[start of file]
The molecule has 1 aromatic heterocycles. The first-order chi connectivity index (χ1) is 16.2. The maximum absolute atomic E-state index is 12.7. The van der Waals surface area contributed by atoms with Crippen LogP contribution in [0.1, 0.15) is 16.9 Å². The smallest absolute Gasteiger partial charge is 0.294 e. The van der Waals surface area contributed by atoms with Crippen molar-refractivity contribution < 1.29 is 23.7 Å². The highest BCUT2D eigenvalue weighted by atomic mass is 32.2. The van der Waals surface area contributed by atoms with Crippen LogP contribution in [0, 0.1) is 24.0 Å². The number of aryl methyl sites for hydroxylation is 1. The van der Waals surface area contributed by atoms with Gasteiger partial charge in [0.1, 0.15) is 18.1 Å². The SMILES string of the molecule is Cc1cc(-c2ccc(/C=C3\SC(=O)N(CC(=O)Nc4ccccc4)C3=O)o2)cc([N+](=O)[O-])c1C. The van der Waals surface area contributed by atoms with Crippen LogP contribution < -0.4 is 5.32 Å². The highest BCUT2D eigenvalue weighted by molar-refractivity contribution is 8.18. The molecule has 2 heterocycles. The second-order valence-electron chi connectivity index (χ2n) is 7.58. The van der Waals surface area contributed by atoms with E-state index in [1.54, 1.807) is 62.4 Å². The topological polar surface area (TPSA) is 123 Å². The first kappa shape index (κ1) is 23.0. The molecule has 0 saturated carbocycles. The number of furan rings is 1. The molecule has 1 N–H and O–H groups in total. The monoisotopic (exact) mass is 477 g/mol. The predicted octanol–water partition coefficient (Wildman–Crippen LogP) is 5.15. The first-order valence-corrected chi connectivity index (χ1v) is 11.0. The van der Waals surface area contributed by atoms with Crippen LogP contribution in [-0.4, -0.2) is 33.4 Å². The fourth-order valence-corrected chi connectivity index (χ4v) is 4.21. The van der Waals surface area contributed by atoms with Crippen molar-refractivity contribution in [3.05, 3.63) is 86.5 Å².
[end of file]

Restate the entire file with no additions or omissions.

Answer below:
The molecule has 1 aromatic heterocycles. The first-order chi connectivity index (χ1) is 16.2. The maximum absolute atomic E-state index is 12.7. The van der Waals surface area contributed by atoms with Crippen LogP contribution in [0.1, 0.15) is 16.9 Å². The smallest absolute Gasteiger partial charge is 0.294 e. The van der Waals surface area contributed by atoms with Crippen molar-refractivity contribution < 1.29 is 23.7 Å². The highest BCUT2D eigenvalue weighted by atomic mass is 32.2. The van der Waals surface area contributed by atoms with Crippen LogP contribution in [0, 0.1) is 24.0 Å². The number of aryl methyl sites for hydroxylation is 1. The van der Waals surface area contributed by atoms with Gasteiger partial charge in [0.1, 0.15) is 18.1 Å². The SMILES string of the molecule is Cc1cc(-c2ccc(/C=C3\SC(=O)N(CC(=O)Nc4ccccc4)C3=O)o2)cc([N+](=O)[O-])c1C. The van der Waals surface area contributed by atoms with Crippen LogP contribution < -0.4 is 5.32 Å². The highest BCUT2D eigenvalue weighted by molar-refractivity contribution is 8.18. The molecule has 2 heterocycles. The second-order valence-electron chi connectivity index (χ2n) is 7.58. The van der Waals surface area contributed by atoms with E-state index in [1.54, 1.807) is 62.4 Å². The topological polar surface area (TPSA) is 123 Å². The first kappa shape index (κ1) is 23.0. The molecule has 0 saturated carbocycles. The number of furan rings is 1. The molecule has 1 N–H and O–H groups in total. The monoisotopic (exact) mass is 477 g/mol. The predicted octanol–water partition coefficient (Wildman–Crippen LogP) is 5.15. The first-order valence-corrected chi connectivity index (χ1v) is 11.0. The van der Waals surface area contributed by atoms with Crippen LogP contribution in [-0.4, -0.2) is 33.4 Å². The fourth-order valence-corrected chi connectivity index (χ4v) is 4.21. The van der Waals surface area contributed by atoms with Crippen molar-refractivity contribution in [3.05, 3.63) is 86.5 Å².